(Reuters) - Messaging app Signal has seen “unprecedented” growth following a controversial change in rival WhatsApp’s privacy terms and is looking to hire more staff as it seeks to bolster the service and supporting infrastructure, the head of its controlling foundation said on Wednesday.
Along with another encrypted app, Telegram, Signal has been the main beneficiary of online outrage around the changes announced last week, which require WhatsApp users to share their data with both Facebook FB.O and Instagram.
Telegram said on Wednesday it had surpassed 500 million active users globally.
Brian Acton, who co-founded WhatsApp before selling it to Facebook and then co-founding the Signal Foundation, declined to give equivalent data for Signal but said that the expansion in recent days had been “vertical”.
“We’ve seen unprecedented growth this past week,” Acton said in an email to Reuters. “It’s safe to say that because of this record growth, we’re even more interested in finding talented people.”
He also said Signal was working to improve its video and group chat functions, allowing it to compete better with WhatsApp, Microsoft Teams, and other conferencing apps that have become vital to day-to-day life over the past year.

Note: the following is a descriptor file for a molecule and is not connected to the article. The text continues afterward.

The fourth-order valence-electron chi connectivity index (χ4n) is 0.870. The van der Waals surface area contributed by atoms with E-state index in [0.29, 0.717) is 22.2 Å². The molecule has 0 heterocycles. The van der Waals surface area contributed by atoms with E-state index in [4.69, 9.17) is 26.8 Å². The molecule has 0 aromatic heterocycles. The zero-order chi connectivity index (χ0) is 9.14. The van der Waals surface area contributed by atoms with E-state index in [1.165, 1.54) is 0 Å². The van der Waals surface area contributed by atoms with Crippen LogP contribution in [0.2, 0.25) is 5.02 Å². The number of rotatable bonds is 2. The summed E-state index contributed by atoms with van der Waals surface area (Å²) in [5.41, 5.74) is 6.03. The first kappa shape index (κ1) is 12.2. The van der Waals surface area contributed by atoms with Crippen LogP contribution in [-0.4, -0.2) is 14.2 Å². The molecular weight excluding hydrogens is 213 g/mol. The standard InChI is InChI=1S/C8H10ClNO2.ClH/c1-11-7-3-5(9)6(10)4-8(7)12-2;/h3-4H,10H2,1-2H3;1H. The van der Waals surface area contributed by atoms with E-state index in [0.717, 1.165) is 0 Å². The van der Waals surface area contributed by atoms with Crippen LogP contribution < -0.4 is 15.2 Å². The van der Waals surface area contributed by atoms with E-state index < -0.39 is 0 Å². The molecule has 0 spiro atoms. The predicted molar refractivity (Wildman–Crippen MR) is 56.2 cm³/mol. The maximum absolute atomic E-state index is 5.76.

Signal was downloaded by 17.8 million users over the past seven days, a 62-fold rise from the prior week, according to data from Sensor Tower. WhatsApp was downloaded by 10.6 million users during the same period, a 17% decline.
Privacy advocates have jumped on the WhatsApp changes, pointing to what they say is Facebook’s poor track record of supporting consumers’ interests when handling their data, with many suggesting users migrate to other platforms.
The non-profit Signal Foundation based in Silicon Valley, which currently oversees the app, was launched in February 2018 with Acton providing initial funding of $50 million.
It has existed on donations since, with Tesla Inc Chief Executive Officer Elon Musk among supporters, and Acton said there were no plans to seek different sources of funding.
“Millions of people value privacy enough to sustain it, and we’re trying to demonstrate that there is an alternative to the ad-based business models that exploit user privacy,” Acton said, adding donations were “pouring in”.
(This story corrects to remove reference to hiring ramp up in headline.)
Reporting by Munsif Vengattil and Eva Mathews in Bengaluru; Editing by Patrick Graham and Bernard Orr
Our Standards: The Thomson Reuters Trust Principles.